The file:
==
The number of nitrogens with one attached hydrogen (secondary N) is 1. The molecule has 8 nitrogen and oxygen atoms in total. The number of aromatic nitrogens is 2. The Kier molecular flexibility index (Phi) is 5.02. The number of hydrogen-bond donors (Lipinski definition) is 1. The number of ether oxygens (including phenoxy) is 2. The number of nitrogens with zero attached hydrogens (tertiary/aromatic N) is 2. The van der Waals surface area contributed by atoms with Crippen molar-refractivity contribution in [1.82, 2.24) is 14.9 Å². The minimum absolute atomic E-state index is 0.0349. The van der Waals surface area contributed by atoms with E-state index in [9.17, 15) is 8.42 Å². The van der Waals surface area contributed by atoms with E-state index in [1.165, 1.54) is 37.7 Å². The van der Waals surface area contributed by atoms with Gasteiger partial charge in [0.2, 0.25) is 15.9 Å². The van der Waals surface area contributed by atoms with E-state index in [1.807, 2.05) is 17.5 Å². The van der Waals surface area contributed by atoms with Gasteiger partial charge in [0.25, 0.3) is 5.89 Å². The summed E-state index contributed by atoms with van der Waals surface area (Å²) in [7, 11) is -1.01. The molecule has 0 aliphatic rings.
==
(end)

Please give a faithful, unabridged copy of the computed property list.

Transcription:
The number of nitrogens with one attached hydrogen (secondary N) is 1. The molecule has 8 nitrogen and oxygen atoms in total. The number of aromatic nitrogens is 2. The Kier molecular flexibility index (Phi) is 5.02. The number of hydrogen-bond donors (Lipinski definition) is 1. The number of ether oxygens (including phenoxy) is 2. The number of nitrogens with zero attached hydrogens (tertiary/aromatic N) is 2. The van der Waals surface area contributed by atoms with Crippen molar-refractivity contribution in [1.82, 2.24) is 14.9 Å². The minimum absolute atomic E-state index is 0.0349. The van der Waals surface area contributed by atoms with E-state index in [9.17, 15) is 8.42 Å². The van der Waals surface area contributed by atoms with E-state index in [1.165, 1.54) is 37.7 Å². The van der Waals surface area contributed by atoms with Gasteiger partial charge in [0.2, 0.25) is 15.9 Å². The van der Waals surface area contributed by atoms with E-state index in [1.807, 2.05) is 17.5 Å². The van der Waals surface area contributed by atoms with Gasteiger partial charge in [0.25, 0.3) is 5.89 Å². The summed E-state index contributed by atoms with van der Waals surface area (Å²) in [7, 11) is -1.01. The molecule has 0 aliphatic rings.